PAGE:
Cautionary stories about binge drinking by university students in the United States have had an unintended effect - they may be making students drink even more, according to a coalition of 21 higher education associations.
In a dispute over semantics, the coalition has urged administrators, government officials and the media to stop using the term "binge drinking" because they fear that this may actually cause students to believe that it is normal to consume a large amount of alcohol in a short time.
At issue is a widely cited annual study by the Harvard University School of Public Health, which defines "binge drinking" as the act of consuming six drinks in a single sitting for a man or five drinks for a woman. By those measures, the Harvard study found that 44 per cent of US students engage in "binge drinking".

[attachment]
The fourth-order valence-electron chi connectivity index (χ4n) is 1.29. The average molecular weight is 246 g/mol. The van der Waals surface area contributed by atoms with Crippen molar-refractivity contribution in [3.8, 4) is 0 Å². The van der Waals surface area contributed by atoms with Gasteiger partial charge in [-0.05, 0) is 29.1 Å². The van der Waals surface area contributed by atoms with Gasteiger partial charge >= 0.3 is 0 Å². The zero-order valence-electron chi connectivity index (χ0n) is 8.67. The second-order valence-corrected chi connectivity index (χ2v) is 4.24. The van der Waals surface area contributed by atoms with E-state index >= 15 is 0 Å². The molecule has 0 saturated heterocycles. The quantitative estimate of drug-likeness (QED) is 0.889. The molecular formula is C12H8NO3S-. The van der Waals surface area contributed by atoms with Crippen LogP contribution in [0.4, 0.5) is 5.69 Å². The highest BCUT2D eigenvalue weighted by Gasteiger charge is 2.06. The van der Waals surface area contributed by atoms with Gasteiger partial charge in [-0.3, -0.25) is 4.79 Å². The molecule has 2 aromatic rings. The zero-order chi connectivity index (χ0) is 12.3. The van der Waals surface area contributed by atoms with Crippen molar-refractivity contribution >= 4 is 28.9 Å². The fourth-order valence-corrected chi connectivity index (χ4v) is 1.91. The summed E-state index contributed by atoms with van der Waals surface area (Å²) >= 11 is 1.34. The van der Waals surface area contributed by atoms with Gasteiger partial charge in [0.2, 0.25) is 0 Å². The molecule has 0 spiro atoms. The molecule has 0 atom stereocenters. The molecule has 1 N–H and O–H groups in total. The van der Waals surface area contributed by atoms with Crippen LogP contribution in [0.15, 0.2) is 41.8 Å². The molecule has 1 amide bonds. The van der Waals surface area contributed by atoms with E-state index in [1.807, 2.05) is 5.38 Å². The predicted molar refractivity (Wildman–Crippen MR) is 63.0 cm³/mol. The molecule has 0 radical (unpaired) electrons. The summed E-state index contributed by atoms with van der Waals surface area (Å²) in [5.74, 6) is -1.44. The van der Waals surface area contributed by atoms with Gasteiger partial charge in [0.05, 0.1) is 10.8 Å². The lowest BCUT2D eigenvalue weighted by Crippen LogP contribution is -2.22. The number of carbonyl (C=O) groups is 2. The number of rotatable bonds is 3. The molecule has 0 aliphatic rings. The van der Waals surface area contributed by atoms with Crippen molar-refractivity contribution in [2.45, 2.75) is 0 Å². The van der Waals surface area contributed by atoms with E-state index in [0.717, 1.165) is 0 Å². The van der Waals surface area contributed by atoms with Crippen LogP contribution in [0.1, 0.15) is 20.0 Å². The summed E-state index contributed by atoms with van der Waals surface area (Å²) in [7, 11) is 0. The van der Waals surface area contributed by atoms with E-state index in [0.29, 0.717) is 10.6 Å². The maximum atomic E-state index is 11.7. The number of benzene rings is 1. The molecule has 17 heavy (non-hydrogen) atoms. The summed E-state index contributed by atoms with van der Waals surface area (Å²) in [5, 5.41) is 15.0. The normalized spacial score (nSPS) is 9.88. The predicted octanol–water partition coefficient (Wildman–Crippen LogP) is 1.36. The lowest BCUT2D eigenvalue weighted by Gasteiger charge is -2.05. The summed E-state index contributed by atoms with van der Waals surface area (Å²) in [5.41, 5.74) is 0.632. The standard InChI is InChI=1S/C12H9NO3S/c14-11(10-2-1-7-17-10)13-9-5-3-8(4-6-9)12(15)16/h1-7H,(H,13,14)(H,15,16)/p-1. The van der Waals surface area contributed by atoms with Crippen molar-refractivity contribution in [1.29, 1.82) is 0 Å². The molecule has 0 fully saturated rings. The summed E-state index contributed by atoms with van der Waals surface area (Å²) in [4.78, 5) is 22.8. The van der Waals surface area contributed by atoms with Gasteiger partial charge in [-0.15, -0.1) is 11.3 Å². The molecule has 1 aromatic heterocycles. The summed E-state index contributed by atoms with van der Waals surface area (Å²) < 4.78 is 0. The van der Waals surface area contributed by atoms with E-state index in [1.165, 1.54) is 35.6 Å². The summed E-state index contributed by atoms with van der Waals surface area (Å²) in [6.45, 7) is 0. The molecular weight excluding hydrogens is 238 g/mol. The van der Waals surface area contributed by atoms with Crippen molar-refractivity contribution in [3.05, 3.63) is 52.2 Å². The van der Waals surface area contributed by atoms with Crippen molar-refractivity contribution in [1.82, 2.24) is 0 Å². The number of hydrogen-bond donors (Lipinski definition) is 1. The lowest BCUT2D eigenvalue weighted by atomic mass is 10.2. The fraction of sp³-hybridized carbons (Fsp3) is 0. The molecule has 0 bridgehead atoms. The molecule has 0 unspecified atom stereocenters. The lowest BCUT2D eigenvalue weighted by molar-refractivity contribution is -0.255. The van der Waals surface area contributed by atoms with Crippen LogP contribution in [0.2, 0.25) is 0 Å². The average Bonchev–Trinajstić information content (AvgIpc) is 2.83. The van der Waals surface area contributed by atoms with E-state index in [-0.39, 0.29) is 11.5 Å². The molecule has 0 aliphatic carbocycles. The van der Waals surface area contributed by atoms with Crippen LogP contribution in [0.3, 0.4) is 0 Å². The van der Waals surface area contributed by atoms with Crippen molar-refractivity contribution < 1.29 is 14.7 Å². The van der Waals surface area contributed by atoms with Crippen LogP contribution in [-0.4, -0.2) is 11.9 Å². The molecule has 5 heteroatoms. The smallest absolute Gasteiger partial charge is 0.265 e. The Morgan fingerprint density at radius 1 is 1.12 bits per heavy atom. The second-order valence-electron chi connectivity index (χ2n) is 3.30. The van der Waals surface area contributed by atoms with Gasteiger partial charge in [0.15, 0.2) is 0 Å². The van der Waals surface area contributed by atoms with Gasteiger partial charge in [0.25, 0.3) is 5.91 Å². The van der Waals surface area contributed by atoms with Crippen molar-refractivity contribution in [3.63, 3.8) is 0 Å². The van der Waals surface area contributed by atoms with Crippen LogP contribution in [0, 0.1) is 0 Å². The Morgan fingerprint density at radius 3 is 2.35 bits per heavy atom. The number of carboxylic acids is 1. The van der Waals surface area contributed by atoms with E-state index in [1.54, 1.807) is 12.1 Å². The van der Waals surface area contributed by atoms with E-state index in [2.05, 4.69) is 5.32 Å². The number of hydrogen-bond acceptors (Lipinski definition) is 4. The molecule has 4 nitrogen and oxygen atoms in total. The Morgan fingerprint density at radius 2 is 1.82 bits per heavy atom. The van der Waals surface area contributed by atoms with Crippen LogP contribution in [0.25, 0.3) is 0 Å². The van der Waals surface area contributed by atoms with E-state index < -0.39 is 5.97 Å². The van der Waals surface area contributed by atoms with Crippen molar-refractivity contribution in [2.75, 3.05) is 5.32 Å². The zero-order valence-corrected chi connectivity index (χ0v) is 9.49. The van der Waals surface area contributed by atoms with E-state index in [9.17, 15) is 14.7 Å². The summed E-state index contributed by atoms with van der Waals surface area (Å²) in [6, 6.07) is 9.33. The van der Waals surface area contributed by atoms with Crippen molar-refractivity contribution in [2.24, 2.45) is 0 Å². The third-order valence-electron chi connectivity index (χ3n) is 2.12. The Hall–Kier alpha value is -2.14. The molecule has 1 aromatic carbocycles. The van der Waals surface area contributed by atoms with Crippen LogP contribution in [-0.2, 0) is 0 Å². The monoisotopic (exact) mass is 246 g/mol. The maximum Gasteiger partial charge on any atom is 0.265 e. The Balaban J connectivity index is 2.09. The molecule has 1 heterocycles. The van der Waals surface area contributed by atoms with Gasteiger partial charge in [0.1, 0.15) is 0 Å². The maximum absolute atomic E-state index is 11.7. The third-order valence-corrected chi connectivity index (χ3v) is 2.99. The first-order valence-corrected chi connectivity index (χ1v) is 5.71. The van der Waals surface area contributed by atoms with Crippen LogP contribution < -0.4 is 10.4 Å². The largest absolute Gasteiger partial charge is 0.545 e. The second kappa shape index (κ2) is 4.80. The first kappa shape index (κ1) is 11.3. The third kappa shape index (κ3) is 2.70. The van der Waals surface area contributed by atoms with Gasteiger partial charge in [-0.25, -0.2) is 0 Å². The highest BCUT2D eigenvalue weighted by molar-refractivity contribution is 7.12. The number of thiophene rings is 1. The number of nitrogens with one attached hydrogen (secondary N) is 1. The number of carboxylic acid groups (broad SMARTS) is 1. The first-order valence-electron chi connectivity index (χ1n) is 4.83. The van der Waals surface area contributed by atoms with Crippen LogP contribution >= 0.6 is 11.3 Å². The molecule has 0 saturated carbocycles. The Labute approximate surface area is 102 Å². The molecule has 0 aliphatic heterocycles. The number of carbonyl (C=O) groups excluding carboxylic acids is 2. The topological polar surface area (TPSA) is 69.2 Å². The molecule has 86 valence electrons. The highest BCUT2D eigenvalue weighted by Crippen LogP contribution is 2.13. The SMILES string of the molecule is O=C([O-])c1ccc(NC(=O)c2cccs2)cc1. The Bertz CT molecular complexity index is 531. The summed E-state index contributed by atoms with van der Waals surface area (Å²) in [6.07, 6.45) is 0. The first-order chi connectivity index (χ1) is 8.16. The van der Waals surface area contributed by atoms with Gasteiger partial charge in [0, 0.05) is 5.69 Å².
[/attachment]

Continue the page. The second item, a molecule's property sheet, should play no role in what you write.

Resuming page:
But the Inter-Association Task Force on Alcohol and Other Substance Abuse Issues, made up of organisations representing universities, said the term "binge drinking" should be used to describe a "prolonged (usually two days or more) period of intoxication".
Drew Hunter, head of the taskforce, said: "For several years now, the term itself has served to lump an artificially large portion of students in what is widely understood as problematic and even dangerous behaviour." He noted that a national email survey found that students define "binge drinking" as consuming eight or more drinks at one time.
Two related reports found that alcohol-related arrests at US universities rose 24.3 per cent in 1998, the most recent year for which figures are available.
A study by the US Department of Health and Human Services found that 19 per cent of teenagers drink alcohol on a regular basis. The minimum legal drinking age in the US is 21.
Cutting edge, page 38